The Wageworker. (Lincoln, Neb.) 1904-????, October 09, 1909, Image 6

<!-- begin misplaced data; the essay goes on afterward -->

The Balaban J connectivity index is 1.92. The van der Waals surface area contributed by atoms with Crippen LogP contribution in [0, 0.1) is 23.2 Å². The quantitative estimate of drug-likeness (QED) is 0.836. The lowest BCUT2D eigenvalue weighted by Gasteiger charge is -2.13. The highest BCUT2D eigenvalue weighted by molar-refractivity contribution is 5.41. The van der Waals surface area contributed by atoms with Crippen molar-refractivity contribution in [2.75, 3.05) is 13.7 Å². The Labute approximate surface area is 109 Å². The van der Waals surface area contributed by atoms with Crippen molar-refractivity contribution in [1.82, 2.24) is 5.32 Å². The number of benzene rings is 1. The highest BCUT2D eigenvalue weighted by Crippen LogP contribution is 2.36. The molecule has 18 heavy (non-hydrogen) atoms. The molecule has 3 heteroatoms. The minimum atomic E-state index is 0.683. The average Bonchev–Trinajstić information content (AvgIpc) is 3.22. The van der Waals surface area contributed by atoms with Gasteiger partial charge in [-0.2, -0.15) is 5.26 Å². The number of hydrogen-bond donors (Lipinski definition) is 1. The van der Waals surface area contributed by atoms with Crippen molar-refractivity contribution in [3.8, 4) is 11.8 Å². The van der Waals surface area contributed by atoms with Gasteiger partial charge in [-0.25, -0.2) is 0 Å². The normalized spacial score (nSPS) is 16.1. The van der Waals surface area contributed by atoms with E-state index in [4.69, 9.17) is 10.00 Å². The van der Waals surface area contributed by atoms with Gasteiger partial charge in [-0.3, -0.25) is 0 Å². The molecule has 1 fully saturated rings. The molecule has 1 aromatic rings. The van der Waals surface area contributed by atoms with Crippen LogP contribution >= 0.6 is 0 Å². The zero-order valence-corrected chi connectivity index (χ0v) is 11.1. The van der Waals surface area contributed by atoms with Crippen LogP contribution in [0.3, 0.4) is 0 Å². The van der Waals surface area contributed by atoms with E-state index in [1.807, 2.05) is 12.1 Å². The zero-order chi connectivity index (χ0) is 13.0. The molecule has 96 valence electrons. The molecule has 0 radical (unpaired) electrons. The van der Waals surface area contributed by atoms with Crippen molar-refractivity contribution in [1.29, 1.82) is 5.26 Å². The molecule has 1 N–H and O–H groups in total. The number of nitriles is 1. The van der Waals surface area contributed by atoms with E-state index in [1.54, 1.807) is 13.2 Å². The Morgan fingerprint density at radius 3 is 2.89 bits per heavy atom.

for Fall SI Unusual The most casual glance at our advertisement for this week will show you that we are offering some unusual values. Come in and look them over. We are sure you will easily find what will please you, for we know that the style, quality and prices are riht. . Cloakroom Cleverly Tailored Separate Skirts at special prices for six days Every gaiment shows the distinction of style, fine tailozing and Perfect Fit They are made in tlie newest fall fabzics, as stuped Worsteds, Prunella and Chiffon Panama Cloths, .v- Regular price $6.75, all shades, special price Regular price 730, all shades, special price. Regular price 8.95, all shades, special price. $4.95 . 5.95 . 7.95 Taffeta Silk Skirts, broken sizes, lot of 25 garments , at ONE-HALF PRICE $2.95 values Mohair and Poplin, special 2.48 $3.50 values Serge and Poplin 2.95 $3.95 values Taf teta Silk, special 2.95 $.95 values Taffeta Silk, special 3.95 Separate Jackets for for fall wear, black and colored. Your choice now . J-3TO 1-2 OFF Suit Bargains at $9.75 50 striped Worsted and Plain Panama Cloth Suits, assorted colors, coats 34 to 38 inches long, skirts in gored and pleated styles. A glance at them will convince you that they are worth not less than $5.00. SUITS with long coats, 42 and 45-inch, in Broadcloaths . and fine Worsteds, the very latest tailored effects, at $2230 and - $1930 FURS Soon you will be in need of a Fur Neckpiece or Muff. Before buy ing let us show you our assortment. The styles and prices will please you. Sets are priced from $4.95 up to. ......... ..$39.50 Neckpiecs priced from 98c up to $1930 fi Are the children going to school? How about their Shoes? Strange children if they don't neeo Shesl The only consolation we can offer is that the children we shoe don't need Shoes nearly so often! Our Boys' School Shoes of Box and Velour Calf, in lace and blucher style, are built to hold the boy. Sturdy soles, double stayed and shaped for comfort Boys' Classmate Blucher, Goodyear Welt, fine fitter and good wearer, $2.50 to $2.75. Hardknocker, Box and Velour Calt Blucher, mrde on up-to-date lasts. , Sizes 2 1-2 to 5 1-2. ....... .$2X0 Sizes 13 to 2. .$1.75 Sizes 9 to 12 1-2. . . J 30 Walton's Little Gent's Box Calf Lace Shoes, 9 to 13 1.09 . O-ir Girls' School Shoes, in Box or Marine Calf, in lace or button styles, are also unusual values. Splendid shoe making and formed to fit the growing foot perfectly, $2.25, $2.00, $(.75, $130, $1-25 and $L09, ac- cording to size. ,. In tHe Dry Goods Black Taffeta Silk Big Values This WMk In Our Silk Department 2 pieces of 36-inch Black Taffeta, bur leather wearer, very firm and good lustre, regular $1 value, at... 79c t piece of 36-in. Black Taffeta Silk, our leather Taffeta, every yard guaran teed, fine for waists, suits and skirts, 'tegular $1.25 value, special at .89c I piece of HAa. Black Taffeta Silk, our Oil-Boiled Brand, one of the best on the market for $J30, special $1.19 An our 27-ln. Fancy Taffeta Silks will go at 82c Colored Table Damask 15 pieces of Renfrenis Fancy Table Da mask, fast colors in blue and white, red and white and buff, worth 50c a yard, special at 39c Pillows and Feathers Don't forget that we carry the best line of Pillows and Geese Feathers. Pillows, pair from $1.00 up to $5.00 Feathers, pound 65c, 82c and 92c Blankets and Comforts , See our large and complete line of Blan kets and Comforts. Blankets from- 48c up to $10.00 Comforts from. $1.00 up to 5.00 Outing Flannel Gowns See our most complete line of Outing Night Gowns, colors blue and white, pink and white and plain white; from 50c up to - . .$130 Children's Hoods We heve a very large line of Children's Hoods in Bear Skin and silk lined, worth from 25c up to $130 Underwear Department We can truthfully say our . line of Ladies', Children's and Boys' Underwear' is the best we have ever had and more complete. It will pay you to vis it this department. Ladies' Vests, Drawers and Union. Suits from. ............ .25c up to $3.75 Children's Vests drawers and Union Suits from..... 15cupto$f.00 Boys' Drawers. Vests and Union Suits from ... .S. 15c up to 60c In Woolen and Fleeced Lined. Outing Flannels , We have a full stock of Outing Flan nel in light and dark styles, bleached , and unbleached, from, a yard 6ic to 15c ' Flannelettes , Now is the time to buy your Flannel ' ettes while the line is full of sew pat- ' " terra, from 10c up to....... -..!5c Wool Dress Goods .", 50 pieces of 42-in. Plain and Fancy . Dress Goods in Serges, Panamas, Voiles, etc all this season's new ef fects,all for, yard.... ...... 79c THE MUSICIANS. Winter Season Opens Up With Lively Prospects for Business. The Musicians'. Union is feeling; good these days. With practically a "100 per cent union"' in the city, and with three theaters going full blast, two or three dancing academies, and univer sity functions Just beginning, business .is booming and the union's member ship is kept busy. The park concert season has closed, and its - success gives assurance of more and longer engagements next summer, witn an in crease in the size of the band en . gaged. ' Owen Miller of St. Louis, secretary of the international organization, has Just been elected president of the Mis souri State Federation of Labor. CENTRAL LABOR UNION. First October Meeting Will Be Held Next Tuesday Evening. ; The first October meeting of the Centra Labor Union will be held at Bruse's hall next Tuesday evening, and some interesting matters will come be- , fore the body. A proposition will be made to engage in a series of open meetings that will he social and edu- catlonal In their character. Some in teresting discussion on traction mat ters will also be held. The central body is in. a position now to take the lead in some good movements; and with a little more enthusiasm It can perform good serv ices in the cause of unionism. Every delegate should make it a point to at tend the meeting next Tuesday evening. count it is contemplated to take up a! collection, to reimburse the state. The plans, however, " are as yet in the formative stage, but unless the strike comes to a sudden termination the petitions will be circulated. . Governor Shallenherger has an nounced officially he will call an extra session for the purpose of passing a guaranty bank deposit law should the present law be declared void by the federal court, providing the decision goes into details on the weak points of the law. This decision is looked for within a short time, and if the gov ernor decides to call the extra session immediately upon the filing of the de cision the friends of the strikers- will request that the creation of a state board of arbitration be included in his cail. Omaha Bee. GLOVEWORKERS' BALL. WILL ASK ARBITRATION. Will Seek Legislation Along that Line at Extra Session. To secure an extra session of the legislature for the enactment of a law providing for the creation of a state board of arbitration is the latest 'move contemplated by friends or sympathiz ers of the striking street carmen. The proposition will be submitted to some of the strike leaders during the day and it is contemplated to have petitions circulated among the people of Omaha within a short time. Those who contemplate this move have figured that it will cost about $20,000 to $30,000 to hold a special session of the legislature, and If the governor should hesitate on that ac- First Annual Function ' at Fraternity Hall on October 13. , The Glovemakers' Union of Lincoln the only one of its kind west of Chi cago is not afraid of the "Thirteen" hoodoo, 1 or anything else, for that matter.' As proof the members have selected October 13 as the date for their first annual ball, and Fraternity hall has been selected as the place of holding it. Bruse's orchestra will fur nish the music. The Glovemakers' Union is not a large body numerically speaking, but it is made up of "live ones" in the union movement, and they may be counted on to show their guests a good time on the occasion of the union's first annual ball. The tickets are 50 cents per couple, extra lady 25 cents. A cordial invitation is extend ed to all friends. reported here that he had bought It of a smooth looking stranger! for $225.34. Work continues to keep up In good style, and if there is a compe tent printer out of employment it" is because he wants a vacation. The board o trustees of the Home at Colorado Springs has adopted the rule that hereafter ten years' con tinuous membership will be required for admission to the Home. By the way, Minneapolis is not so awfully far from Lincoln not much further than St. Joseph, What's the matter with organizing a "Minneapo lis, 1910" Club right now, and pave the way for a special car? Don't that sound good? STREET RAILWAY MEN. TYPOGRAPHICAL UNION. October Meeting Was Short and Lit tle Business Transacted. The meeting of the Typographical Union last Sunday was a little short er than usual, and practically noth ing was considered except routine business. The committee appointed to report on matters financial did so and made a few recommendations. They were taken under advisement and will be acted upon at the Novem ber meeting. "Doc" RIghter returned from his Chicago visit the first of the week. He failed to bring the Masonic Tem ple back -with him, although it was Will Meet This Evening to Transact t .-- Some Important Business. The street railway men will hold their regular semi-monthly meeting at Bruse's hall this Saturday) even ing, beginning promptly at midnight. Business of Importance will come be fore the association, among other things being the consideration of the case of - a former official who is charged with being recreant to a trust reposed in him. It is rumored that this former official la now "scab bing" in Omaha, although the report has not yet been verified. An international officer will prob ably be present to confer with the members about certain matters, and every one should be present to listen and take a part. Former Secretary Damewood left Monday for Phillips county, Colo., where he has some real estate business to transact. He will probably engage in business in that section of the country. The local or ganization is not at all alarmed about the rumored collapse of the strike in Omaha. They are being kept posted on a lot of matters that are not being given to the general pub lic. A street car strike is not al ways lost when the service is prac tically restored. vest the money on hand in real ' es tate right away, and with that end in view a committee is chasing around looking for the right place. A suitable building is in view, and an effort is being made to arrange terms for its purchase. If the nego tiations go through it will be up to the unionists of Lincoln to get busy and pay out, or stand to lose what has already been paid in and pledged. The directors will meet again Mon day evening, and every' Monday even ing hereafter until further notice, at Chaplin & Ryan's barber, shop on North Twelfth street. THINK IT OVER. LABOR TEMPLE MATTERS. There is a "Hen On" and She May Hatch in. a Few Days. Speaking by the card, there is a ten on in Labor Temple matters, and in a day or two there may be some thing doing. The directors met last Monday evening and decided to in- Perhaps It Will Show Where the Trouble is Located. Since the civic federation with its gay dinners, , its August Belmont, the swallowed up the 'principal union leaders THERE HASN'T BEEN A STRIKE OF ANY' IMPORTANCE WON IN THE UNITED STATES. It's hardly worth while to i talk about unions and . union men and union wages, ' when the union leaders sit down at table with Belmont or go traveling abroad with his money in their pockets, to Investigate muni cipal ownership, If you please, when union workmen quit the unions to save dues and when they vote by an overwhelming majority for govern ment by the trusts. New York Amer ican. MINERS HAVE NO KICK. his observations because he was con vinced that the letters would receive the more publicity than if they were published merely in the American Federationist." Erie Herald. ,.' DECLINES INVITATION. .Y-. V I San Francisco Labor Man Refuses to , Eat With Taft. ' '?'..', San Francisco,' Sept. . 27. Andrew Gallagher, vice president of the Inter national Photo Engravers, secretary of the Labor Council and a big labor leader,' today, declined to dine at the banquet at Fairmont hotel to be tend ered President Taft at Frisco. He said, "until the president changes his attitude toward .two' problems with which organized labor' have to deal, I shall not feel it consistent with my principles to accept an invitation to meet Taft at the banquet where he is received as the head of the govern ment. As a labor official and. unionist, I do not tare to meet him officially, In view of his record on labor mat ters." '' ; - ; .' . WHAT'S THE USE? Mitchell Syndicated His Letters Just Like Gompers Does. People who live In glass houses shouldn't throw stones. When Presi dent Mitchell of the United Mine Workers went abroad several years ago and sold newspapers his . obser vations written there, nobody raised any fuss and feathers. Now the of ficial organ of that organizations tries to raise a tempest in a teapot be cause President Gompers . of the American Federation of Labor is do ing exactly what President Mitchell did. This was the answer given by an official of the federation today to the attack on President Gompers con tained in the current Journal of the United Mine Workers. ' "President Gompers," said the of ficial of the federation today, ''was only induced to permit syndicating of A Little Catechism that Will Amuse ; and Interest. "Why do we send missionaries to the savages?" "To civilize them." - - "What good does that do them?" ' "It educates them out of habits of idleness." "And what then?" "They go to work." - "What do they work .for?" "To become prosperous and rich." "What good does prosperity do them?" "It procures them leisure and comfort?" '"' "Whis was . what they had before you started stirring them up. What's the use?" Cleveland Leader. WHERE WATTLES MISSED IT. Could Have Added Something to His Business Reputation. G. W, Wattles points with pride to the fact that he was the head of the Trans-Mississippi exposition at Oma ha and that it was the first exposi tion in the " history . of expositions that paid out. Why would it not he just as glorious for Mr. Wattles to have made another record for him self as the head of one corporation that received its employes and treat ed them as fellow, men and fellow laborers in the , economy and com mercial life? Is it not .about time to discard, this, old chestnut? ."There is ' nothing to arbitrate." '; A lot of sensible men ' do not make demand without reason. Council Bluffs Times. POLITICAL. OFFICIALS BARRED.' :"' ':- ' ' ;':- A Illinois Federation of Labor. Cuts ' Them Out as Delegates. - Political office-holders are , to be barred this year from seats in the con-.. vention of the Illinois State Federa- , tion of Labor,: which opens at Belle- ' ville on Tuesday, Oct. 19. In ' the' official call for the convention, which was Issued last Monday, notice is given that no delegate who is 'not actively engaged at his or her trade , will be seated. - It is the first time in the history of the state body that such a rule has been enforced. . , : That -the new rule will keep politics- out of the convention is not ex pected by any of the seventy-five Chi- cago delegates who expect to attend. Already- some of them are whetting their knives to go after the present officers of the state body on account cate. - - ' . . -i- WILL NOT INTERFERE. John Fay and Rezin Orr, accom panied by a committee of a dozen busi ness agents, called upon Mr. Bernard Corrigan one day last week' to talk over matters pertaining to the Street Carmen's Union. It is said that things' waxed warm for a while, hut the visi-' tors departed with everyone in the best of humor." . Mr. " Corrigan has pledged his word that he will in n way interfere with the organization or the men in his emnloy. and the trades unionists of this city are exceedingly well pleased at his ;. stand. Kansas , : SALARY AND WAGES. Note the difference: A ribbon sales man "receives a -salary" of six dollars per week, while a ibricklayer gets ' wages of six dollars a day. Kansas City Labor Herald. : ' The end of the labor troubles which became acute in Stockham the early . part of this month is said to he in sight. The leaders of the various unions have opened negotiations with the employers wiih the ' object of having the men resume work. .